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The IMC Planning Process Chapter 4 4-1. 4-2 IMC planning Selecting markets  Segments  Targets Positioning strategies Communication objectives Budget.

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Presentation on theme: "The IMC Planning Process Chapter 4 4-1. 4-2 IMC planning Selecting markets  Segments  Targets Positioning strategies Communication objectives Budget."— Presentation transcript:

1 The IMC Planning Process Chapter 4 4-1

2 4-2 IMC planning Selecting markets  Segments  Targets Positioning strategies Communication objectives Budget IMC components Chapter Overview

3 Develop awareness Change beliefs and attitudes Encourage loyalty Build customer traffic Enhance image Increase market share/sales Reinforce purchase decisions Communication Objectives

4 Current customers Former customers Potential new customers Competitors’ customers (Segmentation Variables) The IMC Planning Process Customers

5 Sources of info: Secondary data Other people Primary research Who you will compete with What are their communication strategies? Identify: 4-5 The IMC Planning Process Competitors

6 Brand Positioning Company communications Industry communications  Trade associations, etc. Competitor communications The IMC Planning Process Communications Examine existing

7 Market Segmentation Group with distinct characteristics.  Homogeneous within Differs from other segments and population.  Heterogeneous across Financially Viable - profitable Reachable 4-7

8 Why Segment? Identify company strengths and weaknesses. Clarifies marketing objectives associated with specific target markets. Links firm’s strategies and tactics to a specific target group

9 Target Markets Benefits sought. Methods of reaching markets. Appeals to each market. Needs not being met. Demographic and psychographic profile of each market. Defined by the markets’ needs and interests, not the company’s! 4-9

10 Opportunities Ignored Customers Benefits not articulated clearly Marketing approach Brand positioning Where is the competition “failing?” 4-10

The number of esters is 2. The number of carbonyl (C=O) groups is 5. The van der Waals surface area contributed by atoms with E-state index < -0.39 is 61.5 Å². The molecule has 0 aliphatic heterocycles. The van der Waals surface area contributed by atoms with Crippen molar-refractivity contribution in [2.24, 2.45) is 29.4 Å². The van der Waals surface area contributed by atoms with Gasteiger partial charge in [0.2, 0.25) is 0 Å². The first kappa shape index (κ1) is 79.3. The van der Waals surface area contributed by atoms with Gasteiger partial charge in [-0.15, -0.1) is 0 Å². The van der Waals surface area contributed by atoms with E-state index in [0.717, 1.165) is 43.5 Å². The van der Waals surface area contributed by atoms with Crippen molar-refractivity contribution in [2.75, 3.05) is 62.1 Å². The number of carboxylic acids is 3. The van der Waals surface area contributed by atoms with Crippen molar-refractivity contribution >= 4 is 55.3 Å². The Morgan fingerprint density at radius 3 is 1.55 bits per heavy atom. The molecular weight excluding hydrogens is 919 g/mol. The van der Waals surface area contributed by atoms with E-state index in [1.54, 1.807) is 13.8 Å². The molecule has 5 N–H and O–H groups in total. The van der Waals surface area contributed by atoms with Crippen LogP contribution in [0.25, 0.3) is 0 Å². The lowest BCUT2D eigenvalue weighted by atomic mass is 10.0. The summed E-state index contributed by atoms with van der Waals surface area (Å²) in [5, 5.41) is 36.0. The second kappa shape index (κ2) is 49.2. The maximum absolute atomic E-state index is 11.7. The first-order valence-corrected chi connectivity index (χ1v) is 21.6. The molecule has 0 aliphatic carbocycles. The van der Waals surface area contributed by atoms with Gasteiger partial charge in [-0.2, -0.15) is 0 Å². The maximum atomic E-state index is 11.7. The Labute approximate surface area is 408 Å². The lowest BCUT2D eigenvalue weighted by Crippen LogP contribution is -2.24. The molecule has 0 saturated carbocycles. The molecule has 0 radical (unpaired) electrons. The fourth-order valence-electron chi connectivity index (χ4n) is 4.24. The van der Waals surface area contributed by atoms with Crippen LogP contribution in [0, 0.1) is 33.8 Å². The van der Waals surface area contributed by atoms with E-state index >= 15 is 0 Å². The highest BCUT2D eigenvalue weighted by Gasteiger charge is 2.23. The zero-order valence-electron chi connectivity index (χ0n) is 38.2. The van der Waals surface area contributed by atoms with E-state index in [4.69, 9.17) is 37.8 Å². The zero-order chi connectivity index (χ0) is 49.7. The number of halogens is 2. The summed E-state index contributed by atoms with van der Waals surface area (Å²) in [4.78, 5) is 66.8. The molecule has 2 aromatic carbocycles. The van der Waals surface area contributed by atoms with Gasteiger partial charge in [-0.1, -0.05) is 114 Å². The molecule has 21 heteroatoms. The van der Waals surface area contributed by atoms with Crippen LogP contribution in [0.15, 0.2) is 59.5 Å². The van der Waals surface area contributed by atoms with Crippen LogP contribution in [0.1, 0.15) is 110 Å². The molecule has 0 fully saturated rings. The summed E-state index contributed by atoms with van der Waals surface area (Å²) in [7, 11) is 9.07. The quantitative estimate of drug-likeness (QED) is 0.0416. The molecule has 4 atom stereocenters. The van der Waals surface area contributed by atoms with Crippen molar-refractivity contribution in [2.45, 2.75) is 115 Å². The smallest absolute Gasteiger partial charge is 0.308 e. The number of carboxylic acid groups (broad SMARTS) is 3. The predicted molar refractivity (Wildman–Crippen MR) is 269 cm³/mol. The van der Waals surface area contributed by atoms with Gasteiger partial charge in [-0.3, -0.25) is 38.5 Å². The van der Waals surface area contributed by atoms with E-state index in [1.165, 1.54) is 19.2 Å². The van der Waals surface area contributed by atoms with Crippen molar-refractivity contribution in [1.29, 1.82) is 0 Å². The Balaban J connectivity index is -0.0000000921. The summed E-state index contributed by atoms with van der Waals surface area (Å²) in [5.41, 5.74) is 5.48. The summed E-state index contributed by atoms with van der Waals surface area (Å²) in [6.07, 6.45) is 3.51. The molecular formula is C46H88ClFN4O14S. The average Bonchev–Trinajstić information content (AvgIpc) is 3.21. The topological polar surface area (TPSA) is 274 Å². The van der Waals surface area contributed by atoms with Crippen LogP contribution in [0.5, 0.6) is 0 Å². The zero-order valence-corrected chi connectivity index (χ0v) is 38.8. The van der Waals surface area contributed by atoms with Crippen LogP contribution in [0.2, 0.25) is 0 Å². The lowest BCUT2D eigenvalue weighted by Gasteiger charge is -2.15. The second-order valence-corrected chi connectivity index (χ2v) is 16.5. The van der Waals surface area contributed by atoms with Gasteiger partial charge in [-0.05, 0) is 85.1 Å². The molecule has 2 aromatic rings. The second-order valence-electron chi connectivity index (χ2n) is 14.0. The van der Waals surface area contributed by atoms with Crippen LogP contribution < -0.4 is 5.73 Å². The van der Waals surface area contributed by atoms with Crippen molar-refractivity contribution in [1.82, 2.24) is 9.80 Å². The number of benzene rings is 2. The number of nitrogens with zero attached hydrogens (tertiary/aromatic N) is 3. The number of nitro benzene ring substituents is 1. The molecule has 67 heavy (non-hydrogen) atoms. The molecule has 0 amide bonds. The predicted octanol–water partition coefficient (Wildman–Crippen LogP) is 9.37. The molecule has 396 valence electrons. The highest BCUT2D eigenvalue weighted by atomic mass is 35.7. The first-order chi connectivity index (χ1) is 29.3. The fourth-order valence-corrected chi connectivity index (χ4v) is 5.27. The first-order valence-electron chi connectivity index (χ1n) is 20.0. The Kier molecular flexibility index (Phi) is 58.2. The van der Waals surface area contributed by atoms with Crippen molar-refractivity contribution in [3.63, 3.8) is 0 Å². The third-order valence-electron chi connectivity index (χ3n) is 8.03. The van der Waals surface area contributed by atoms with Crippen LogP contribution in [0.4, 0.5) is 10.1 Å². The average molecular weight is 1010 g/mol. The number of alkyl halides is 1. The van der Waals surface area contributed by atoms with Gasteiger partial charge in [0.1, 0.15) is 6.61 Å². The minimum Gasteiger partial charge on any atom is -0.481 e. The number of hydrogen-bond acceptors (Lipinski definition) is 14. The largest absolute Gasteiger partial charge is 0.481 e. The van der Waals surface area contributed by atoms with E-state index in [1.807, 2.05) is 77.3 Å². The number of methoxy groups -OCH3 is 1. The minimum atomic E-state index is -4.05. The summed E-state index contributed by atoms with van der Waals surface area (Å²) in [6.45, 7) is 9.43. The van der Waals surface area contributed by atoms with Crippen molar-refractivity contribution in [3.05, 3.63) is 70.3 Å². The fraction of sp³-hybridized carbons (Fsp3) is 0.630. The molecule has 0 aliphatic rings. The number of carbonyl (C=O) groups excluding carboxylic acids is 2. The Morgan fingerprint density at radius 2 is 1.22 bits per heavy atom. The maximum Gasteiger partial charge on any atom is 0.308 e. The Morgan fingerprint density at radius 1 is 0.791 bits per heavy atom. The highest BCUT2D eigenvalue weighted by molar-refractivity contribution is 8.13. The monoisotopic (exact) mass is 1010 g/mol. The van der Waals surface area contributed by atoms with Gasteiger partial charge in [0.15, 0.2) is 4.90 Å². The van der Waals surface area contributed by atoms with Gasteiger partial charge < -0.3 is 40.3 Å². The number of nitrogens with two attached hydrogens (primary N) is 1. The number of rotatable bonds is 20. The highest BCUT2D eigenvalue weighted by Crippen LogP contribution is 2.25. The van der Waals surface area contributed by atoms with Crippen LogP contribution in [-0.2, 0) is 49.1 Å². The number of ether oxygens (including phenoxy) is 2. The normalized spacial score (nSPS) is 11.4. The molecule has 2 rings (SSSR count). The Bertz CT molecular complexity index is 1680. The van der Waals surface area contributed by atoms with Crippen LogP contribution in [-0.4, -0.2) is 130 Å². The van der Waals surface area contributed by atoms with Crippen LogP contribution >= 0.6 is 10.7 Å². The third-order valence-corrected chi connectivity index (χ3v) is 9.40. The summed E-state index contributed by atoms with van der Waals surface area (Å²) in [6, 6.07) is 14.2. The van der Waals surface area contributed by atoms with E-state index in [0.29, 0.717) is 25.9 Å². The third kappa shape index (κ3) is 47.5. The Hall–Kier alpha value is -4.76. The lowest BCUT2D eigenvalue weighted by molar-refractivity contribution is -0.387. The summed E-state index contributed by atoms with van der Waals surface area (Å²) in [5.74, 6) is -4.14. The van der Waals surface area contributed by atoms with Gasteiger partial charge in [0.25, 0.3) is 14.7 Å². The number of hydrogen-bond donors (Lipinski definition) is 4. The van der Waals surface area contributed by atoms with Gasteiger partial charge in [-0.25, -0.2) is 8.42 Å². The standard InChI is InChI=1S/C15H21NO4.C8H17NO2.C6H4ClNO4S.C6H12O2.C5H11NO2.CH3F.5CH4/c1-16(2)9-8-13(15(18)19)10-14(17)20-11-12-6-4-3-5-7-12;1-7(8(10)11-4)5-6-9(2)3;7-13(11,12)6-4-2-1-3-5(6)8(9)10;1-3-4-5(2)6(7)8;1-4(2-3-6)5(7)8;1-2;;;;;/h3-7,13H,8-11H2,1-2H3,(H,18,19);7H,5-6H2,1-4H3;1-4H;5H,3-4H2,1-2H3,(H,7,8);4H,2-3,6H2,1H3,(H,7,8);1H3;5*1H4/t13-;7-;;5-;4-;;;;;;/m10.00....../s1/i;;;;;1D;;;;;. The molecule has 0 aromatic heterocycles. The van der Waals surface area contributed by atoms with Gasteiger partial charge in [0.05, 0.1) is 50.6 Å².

11 Demographics & Psychographics  Generations  Geographic  Geodemographics Benefits Usage F ig Segmenting Consumer Markets

12 Female consumers Control 66% of spending ($12 trillion) Involved in purchasing high-priced electronics (90%) Buy and sell stocks (80%) Household’s primary accountant (70%) Demographics - Gender

13 BMW Motorcycle ad directed to men as the primary purchaser and women as the decision-making influencer – not the same message! Demographics - Gender

14 Target specific age group Combine with other demographic variables Children as a group  Spend $30 billion  Influence $500 billion Demographics - Age Click on speaker to play ad.

15 Psychographic Segmentation Describe consumers’ activities, interests, opinions (AIO) Combine with demographics to develop target market variables

16 Psychographics & Lifestyles (VALS II) Innovators – successful, sophisticated, upscale products Thinkers – educated, conservative, practical value Achievers – goal-oriented, conservative, career, family Experiencers – young, enthusiastic, impulsive, social Believers – conservative, conventional, traditional Strivers – trendy, fun-loving, peers important Makers – self-sufficient, respect authority Survivors – safety, security, focus on needs, price

17 Psychographics & Technology New Enthusiasts – cutting edge, eager, high incomes/education Hopefuls – cutting edge, lack financial means Faithful – not eager, but not averse Oldliners – not interested in new technologies Independents – higher incomes, do not value new technology Surfers – ambivalent about new technology, cynical about business

18 U.S. Consumer’s Segmented by Attitudes Toward Support of Green Marketing True Blue Green (9%) – Strong environmental values, politically active. Heavy users of green products Greenback Greens (6%) – Strong environmental values, not politically active. Heavy users of green products Sprouts (31%) – Believe in theory, not in practice. Buy green only if equal to or superior to non-green products. Grousers (19%) – Uneducated about environmental issues, cynical about their ability to effect change. Green products are too expensive and inferior. Basic Browns (33%) – Don’t care about environmental issues or social issues. Source: Jill Meredith Ginsberg and Paul N. Bloom, “Choosing the Right Green Marketing Strategy,” MIT Sloan Management Review, Vol. 46, No. 1 (Fall 2004), pp

19 Demographic & Psychographic Young metrosexuals – top 25%, outward appearance Big man on campus Technosapians Red-blooded boys Tuned inward Under construction Male Teen Groups